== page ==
A lack of pandemic funding means 'playing with an infectious disease fire,' experts warn

Drive-thru COVID test.
(Image credit: Jon Cherry/Getty Images)

Congress this week failed to approve additional funding to fight the COVID-19 pandemic, a defeat experts fear could have "potentially devastating consequences" in the future, Stat News reports Friday.

Though a $1.5 trillion package to fund the government (and also send aid to Ukraine) was passed, a measure to provide $15 billion in continued COVID-19 response funding was "abruptly dropped," Stat writes. Prominent experts worry this "political posturing could leave the United States stuck yet again in a cycle of under-preparedness" in the event another variant — or worse, another pandemic — arises.

"It would be going out and purchasing fire trucks the moment the 911 calls come in to the station," said epidemiologist and former White House COVID adviser Michael Osterholm. "To not fully fund these programs, you are playing with an infectious disease fire, and it will burn you. In the process, unfortunately, people will unnecessarily have to die."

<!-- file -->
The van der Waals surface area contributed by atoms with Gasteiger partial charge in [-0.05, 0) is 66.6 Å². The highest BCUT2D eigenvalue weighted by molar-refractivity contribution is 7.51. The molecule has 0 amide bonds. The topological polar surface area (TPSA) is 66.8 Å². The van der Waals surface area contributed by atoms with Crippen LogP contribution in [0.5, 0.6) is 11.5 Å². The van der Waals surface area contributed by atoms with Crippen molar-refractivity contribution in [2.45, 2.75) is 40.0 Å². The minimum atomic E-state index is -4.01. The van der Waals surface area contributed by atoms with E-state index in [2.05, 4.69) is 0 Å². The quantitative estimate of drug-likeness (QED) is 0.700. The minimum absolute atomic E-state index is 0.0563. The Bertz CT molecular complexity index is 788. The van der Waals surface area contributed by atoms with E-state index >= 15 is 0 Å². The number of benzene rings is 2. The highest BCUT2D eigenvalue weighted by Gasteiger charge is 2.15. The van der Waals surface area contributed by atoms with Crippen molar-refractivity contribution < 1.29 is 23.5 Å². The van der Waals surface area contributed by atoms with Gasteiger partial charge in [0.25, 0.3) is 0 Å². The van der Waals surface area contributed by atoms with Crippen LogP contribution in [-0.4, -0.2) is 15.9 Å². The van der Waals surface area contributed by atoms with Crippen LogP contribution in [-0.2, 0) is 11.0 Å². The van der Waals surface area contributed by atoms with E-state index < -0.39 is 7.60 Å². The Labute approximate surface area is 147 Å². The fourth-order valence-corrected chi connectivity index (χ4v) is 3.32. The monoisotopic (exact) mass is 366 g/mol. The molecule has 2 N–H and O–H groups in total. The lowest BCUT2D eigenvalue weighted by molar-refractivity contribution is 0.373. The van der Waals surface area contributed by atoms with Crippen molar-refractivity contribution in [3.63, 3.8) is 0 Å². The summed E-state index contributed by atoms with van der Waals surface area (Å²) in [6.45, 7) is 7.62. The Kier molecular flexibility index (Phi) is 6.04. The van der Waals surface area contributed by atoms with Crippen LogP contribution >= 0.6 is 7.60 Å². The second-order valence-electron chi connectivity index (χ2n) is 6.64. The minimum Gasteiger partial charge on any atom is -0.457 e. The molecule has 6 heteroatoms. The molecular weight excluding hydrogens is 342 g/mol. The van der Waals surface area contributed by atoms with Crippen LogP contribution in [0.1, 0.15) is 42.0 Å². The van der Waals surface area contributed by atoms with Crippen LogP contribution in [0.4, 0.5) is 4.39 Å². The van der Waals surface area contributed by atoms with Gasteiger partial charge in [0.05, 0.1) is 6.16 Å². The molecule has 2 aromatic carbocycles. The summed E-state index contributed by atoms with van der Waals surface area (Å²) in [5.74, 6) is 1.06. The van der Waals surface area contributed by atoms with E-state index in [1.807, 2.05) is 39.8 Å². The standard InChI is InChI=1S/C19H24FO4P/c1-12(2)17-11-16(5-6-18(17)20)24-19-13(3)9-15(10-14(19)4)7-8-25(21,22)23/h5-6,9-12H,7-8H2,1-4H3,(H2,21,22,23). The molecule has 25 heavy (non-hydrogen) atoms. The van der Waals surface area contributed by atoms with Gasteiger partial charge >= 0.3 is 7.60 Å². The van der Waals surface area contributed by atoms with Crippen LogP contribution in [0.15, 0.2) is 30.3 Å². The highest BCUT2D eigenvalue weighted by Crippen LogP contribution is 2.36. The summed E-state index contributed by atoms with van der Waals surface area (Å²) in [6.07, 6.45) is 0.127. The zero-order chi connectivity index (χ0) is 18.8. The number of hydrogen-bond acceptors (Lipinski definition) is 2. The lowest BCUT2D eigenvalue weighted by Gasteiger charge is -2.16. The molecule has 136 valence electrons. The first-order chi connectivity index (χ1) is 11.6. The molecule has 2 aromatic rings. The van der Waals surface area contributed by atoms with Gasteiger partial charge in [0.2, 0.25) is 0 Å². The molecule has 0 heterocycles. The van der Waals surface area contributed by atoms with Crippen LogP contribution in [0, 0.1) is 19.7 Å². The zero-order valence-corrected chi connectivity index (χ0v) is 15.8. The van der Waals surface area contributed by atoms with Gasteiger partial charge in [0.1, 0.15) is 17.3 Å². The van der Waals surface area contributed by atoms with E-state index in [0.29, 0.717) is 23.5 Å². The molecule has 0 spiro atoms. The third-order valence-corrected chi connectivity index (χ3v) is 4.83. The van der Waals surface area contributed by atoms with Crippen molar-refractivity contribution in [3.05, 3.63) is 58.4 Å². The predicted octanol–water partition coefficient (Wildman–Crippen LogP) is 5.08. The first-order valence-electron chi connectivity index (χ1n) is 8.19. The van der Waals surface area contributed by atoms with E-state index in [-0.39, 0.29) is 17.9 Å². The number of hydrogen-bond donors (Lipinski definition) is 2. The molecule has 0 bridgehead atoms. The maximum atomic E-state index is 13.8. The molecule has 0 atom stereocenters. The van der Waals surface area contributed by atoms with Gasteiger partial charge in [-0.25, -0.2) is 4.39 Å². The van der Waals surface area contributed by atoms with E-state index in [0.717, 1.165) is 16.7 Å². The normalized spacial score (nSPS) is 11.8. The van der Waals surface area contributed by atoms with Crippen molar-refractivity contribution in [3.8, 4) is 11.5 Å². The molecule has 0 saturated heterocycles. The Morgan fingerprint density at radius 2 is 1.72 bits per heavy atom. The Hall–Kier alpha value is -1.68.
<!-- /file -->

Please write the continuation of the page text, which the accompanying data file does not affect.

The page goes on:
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Without the proper funding, the administration's plan to fight the pandemic proactively effectively falls apart, Stat notes. For example, testing capacity could possibly decline by 50 percent without added investment, an administration official told Stat. Not to mention more vaccines will need to be purchased once available for children under 5. Even a program that pays health care providers for the testing and treatment of the uninsured will soon run out of money, per Stat.

Despite case rates declining, some experts are shocked at the complacency lawmakers have shown.

"These legislators are lulled in some type of trance, thinking the pandemic is over," said Eric Topol of the Scripps Research Translational Institute. "Haven't we learned anything in two years? I'm dismayed and disquieted about this, and I'm hoping that there is going to be some remedy."

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Brigid Kennedy

Brigid is a staff writer at The Week and a graduate of Syracuse University's S.I. Newhouse School of Public Communications. Her passions include improv comedy, David Fincher films, and breakfast food. She lives in New York.